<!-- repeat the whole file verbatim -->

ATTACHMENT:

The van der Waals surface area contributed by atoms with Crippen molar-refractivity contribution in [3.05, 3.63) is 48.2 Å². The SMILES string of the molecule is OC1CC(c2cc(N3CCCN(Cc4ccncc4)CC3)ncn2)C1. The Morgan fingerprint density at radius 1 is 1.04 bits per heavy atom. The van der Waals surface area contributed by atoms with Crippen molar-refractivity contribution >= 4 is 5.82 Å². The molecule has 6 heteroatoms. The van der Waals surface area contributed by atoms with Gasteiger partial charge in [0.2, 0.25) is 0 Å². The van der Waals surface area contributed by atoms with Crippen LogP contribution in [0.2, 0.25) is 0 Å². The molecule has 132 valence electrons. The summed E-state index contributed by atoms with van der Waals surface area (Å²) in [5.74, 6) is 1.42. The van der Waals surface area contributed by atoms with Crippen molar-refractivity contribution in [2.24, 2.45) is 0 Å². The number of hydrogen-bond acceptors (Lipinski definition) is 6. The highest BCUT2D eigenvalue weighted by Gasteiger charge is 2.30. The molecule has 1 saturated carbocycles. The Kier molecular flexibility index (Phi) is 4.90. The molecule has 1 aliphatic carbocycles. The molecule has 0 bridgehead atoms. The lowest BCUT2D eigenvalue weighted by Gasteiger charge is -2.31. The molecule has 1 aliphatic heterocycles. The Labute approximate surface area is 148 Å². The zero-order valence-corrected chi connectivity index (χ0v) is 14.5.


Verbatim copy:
The van der Waals surface area contributed by atoms with Crippen molar-refractivity contribution in [3.05, 3.63) is 48.2 Å². The SMILES string of the molecule is OC1CC(c2cc(N3CCCN(Cc4ccncc4)CC3)ncn2)C1. The Morgan fingerprint density at radius 1 is 1.04 bits per heavy atom. The van der Waals surface area contributed by atoms with Crippen molar-refractivity contribution >= 4 is 5.82 Å². The molecule has 6 heteroatoms. The van der Waals surface area contributed by atoms with Gasteiger partial charge in [0.2, 0.25) is 0 Å². The van der Waals surface area contributed by atoms with Crippen LogP contribution in [0.2, 0.25) is 0 Å². The molecule has 132 valence electrons. The summed E-state index contributed by atoms with van der Waals surface area (Å²) in [5.74, 6) is 1.42. The van der Waals surface area contributed by atoms with Crippen molar-refractivity contribution in [2.24, 2.45) is 0 Å². The number of hydrogen-bond acceptors (Lipinski definition) is 6. The highest BCUT2D eigenvalue weighted by Gasteiger charge is 2.30. The molecule has 1 saturated carbocycles. The Kier molecular flexibility index (Phi) is 4.90. The molecule has 1 aliphatic carbocycles. The molecule has 0 bridgehead atoms. The lowest BCUT2D eigenvalue weighted by Gasteiger charge is -2.31. The molecule has 1 aliphatic heterocycles. The Labute approximate surface area is 148 Å². The zero-order valence-corrected chi connectivity index (χ0v) is 14.5.